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February 27, 2012

FAA Updates Aviation Safety Reporting Program

As you may know, the FAA publishes Advisory Circular 00-46 to provide guidance for compliance with the Aviation Safety Reporting Program ("ASRP"). Under the ASRP, if an airman files an ASRP form (also somewhat inappropriately referred to as the "NASA form" since NASA is only the administrator of the ASRP) within the time required, any sanction that may be imposed in a subsequent enforcement action can be waived. The program does not affect an actual finding of violation against the airman. Rather, it simply provides a waiver of any sanction the FAA might seek to impose for the violation.

The sanction waiver will be available provided that (1) the violation was inadvertent and not deliberate; (2) the violation did not involve a criminal offense, accident, or action found at 49 U.S.C. 44709; (3) the person has not been found in any prior FAA enforcement action to have committed a regulatory violation for the past 5 years; and (4) the conduct of the airman giving rise to the violation did not exhibit incompetence or lack of qualification.

Recently the FAA updated this advisory circular to Advisory Circular 00-46E. The revised advisory circular changes the language governing when an ASRP report must be filed. Under earlier guidance, the report had to be filed within 10 days of the incident or occurrence. However, under the revised advisory circular to take advantage of the program a person must prove "that, within 10 days after the violation, or the date when the person became aware or should have been aware of the violation, he or she completed and delivered or mailed a written report of the incident or occurrence to NASA."

This new language appears to be less restrictive and will hopefully extend the availability of the program to factual situations that, by their nature, were previously precluded from participation (e.g. discovery of a mechanic's error well after the 10 day period has ended). However, it is unclear how strict the FAA or the NTSB will interpret the new language. Although I am cautiously optimistic, we'll have to wait and see.

Posted by Greg

February 24, 2012

Pilots Of Charitable Medical Flights May Now Accept Fuel Reimbursement

As you may know, FAR 61.113(c) prohibits a private pilot from paying less than his or her pro-rata share of the operating expenses of a flight. In the context of charitable medical flights (e.g. Angel Flight, Lifeline Pilots, Volunteer Pilots Association etc.), pilots have typically been paying all of the operating expenses of such flights without any reimbursement. However, under the FAA Reauthorization and Reform Act of 2011, that may change.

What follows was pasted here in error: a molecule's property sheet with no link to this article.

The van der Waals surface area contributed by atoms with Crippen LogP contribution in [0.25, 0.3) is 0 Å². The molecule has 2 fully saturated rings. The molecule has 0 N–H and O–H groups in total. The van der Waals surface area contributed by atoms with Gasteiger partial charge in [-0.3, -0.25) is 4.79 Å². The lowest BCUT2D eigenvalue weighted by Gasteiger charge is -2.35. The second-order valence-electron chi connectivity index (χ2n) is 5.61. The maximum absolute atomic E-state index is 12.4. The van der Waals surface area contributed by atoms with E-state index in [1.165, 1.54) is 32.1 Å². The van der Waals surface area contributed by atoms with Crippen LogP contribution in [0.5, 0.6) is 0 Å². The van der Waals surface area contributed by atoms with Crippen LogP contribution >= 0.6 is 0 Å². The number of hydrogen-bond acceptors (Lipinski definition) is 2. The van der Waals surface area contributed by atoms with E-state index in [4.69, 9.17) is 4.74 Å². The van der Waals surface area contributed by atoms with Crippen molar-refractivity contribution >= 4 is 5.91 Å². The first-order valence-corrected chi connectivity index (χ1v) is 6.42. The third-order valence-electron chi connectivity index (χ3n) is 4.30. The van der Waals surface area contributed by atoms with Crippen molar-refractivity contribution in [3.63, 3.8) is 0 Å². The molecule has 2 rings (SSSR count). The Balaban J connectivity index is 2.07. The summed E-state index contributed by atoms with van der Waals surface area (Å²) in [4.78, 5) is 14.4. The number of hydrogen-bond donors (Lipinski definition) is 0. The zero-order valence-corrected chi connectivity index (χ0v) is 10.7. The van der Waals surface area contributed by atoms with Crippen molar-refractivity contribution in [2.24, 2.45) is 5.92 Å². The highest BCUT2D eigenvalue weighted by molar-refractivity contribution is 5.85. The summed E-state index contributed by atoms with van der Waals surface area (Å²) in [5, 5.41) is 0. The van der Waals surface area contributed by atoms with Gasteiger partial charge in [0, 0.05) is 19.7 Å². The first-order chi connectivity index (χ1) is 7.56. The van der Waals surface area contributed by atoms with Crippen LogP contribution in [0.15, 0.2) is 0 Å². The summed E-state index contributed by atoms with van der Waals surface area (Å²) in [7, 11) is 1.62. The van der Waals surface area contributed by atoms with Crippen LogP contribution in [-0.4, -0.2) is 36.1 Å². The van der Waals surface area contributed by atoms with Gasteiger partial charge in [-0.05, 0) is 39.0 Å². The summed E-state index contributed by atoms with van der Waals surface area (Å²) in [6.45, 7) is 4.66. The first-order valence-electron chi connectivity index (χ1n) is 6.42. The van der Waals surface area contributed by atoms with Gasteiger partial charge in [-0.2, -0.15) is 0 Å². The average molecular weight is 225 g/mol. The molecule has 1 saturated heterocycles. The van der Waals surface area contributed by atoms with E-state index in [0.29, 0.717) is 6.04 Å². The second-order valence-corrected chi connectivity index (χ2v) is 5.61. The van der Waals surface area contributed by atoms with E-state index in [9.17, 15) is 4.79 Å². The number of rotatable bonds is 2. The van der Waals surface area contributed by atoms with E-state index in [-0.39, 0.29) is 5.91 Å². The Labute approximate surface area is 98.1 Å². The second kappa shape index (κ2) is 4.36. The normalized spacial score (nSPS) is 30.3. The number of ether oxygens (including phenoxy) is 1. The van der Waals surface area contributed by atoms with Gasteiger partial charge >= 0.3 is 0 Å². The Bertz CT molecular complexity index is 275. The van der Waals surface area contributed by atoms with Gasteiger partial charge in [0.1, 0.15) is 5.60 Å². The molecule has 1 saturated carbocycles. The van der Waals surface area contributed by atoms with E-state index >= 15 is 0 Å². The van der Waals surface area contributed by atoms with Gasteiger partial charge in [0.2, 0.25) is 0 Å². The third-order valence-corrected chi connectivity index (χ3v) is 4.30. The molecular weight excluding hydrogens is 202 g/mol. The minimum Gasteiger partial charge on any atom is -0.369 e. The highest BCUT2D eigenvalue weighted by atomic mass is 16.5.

Section 821 of the FAA Reauthorization now requires the FAA to interpret FAR 61.113(c) to "allow an aircraft owner or operator to accept reimbursement from a volunteer pilot organization for the fuel costs associated with a flight operation to provide transportation for an individual or organ for medical purposes (and for other associated individuals)." In order to qualify, the aircraft owner or operator has to volunteer to provide such transportation and he or she has to notify the passengers that the flight is for charitable purposes and is not subject to the same requirements as a commercial flight.

However, along with the good also comes the unknown and, potentially, bad. The Reauthorization also suggests that the FAA "may impose minimum standards with respect to training and flight hours for single-engine, multi-engine, and turbine-engine operations conducted by an aircraft owner or operator that is being reimbursed for fuel costs by a volunteer pilot organization, including mandating that the pilot in command of such aircraft hold an instrument rating and be current and qualified for the aircraft being flown to ensure the safety of flight operations."

Thus, it is possible that the FAA could promulgate regulations with which a volunteer pilot/charitable flying organization would have to comply in order for the pilot to receive reimbursement. Granted, many of the charitable flying organizations already have policies and standards for pilot qualifications, training and currency. However, depending upon what the FAA decides, those policies and standards may or may not be sufficient. Fortunately, the new interpretation is effective now while any rulemaking by the FAA will take many months before it would be effective.

Posted by Greg

February 23, 2012

FAA Reauthorization Mandates Oversight Of Part 141 Flight Schools

As you may know, the FAA Reauthorization and Reform Act of 2011 has now been signed into law. Buried within the law is a section that mandates FAA oversight of Part 141 flight schools. Section 561 requires the FAA to submit a plan to congress by 2/13/2013 that details how the FAA will oversee Part 141 flight schools. Specifically, the plan must include measures "(1) ensuring that the curriculum and course outline requirements for such schools under subpart C of such part are being met; and (2) conducting on-site inspections of each such school not less frequently than once every 2 years."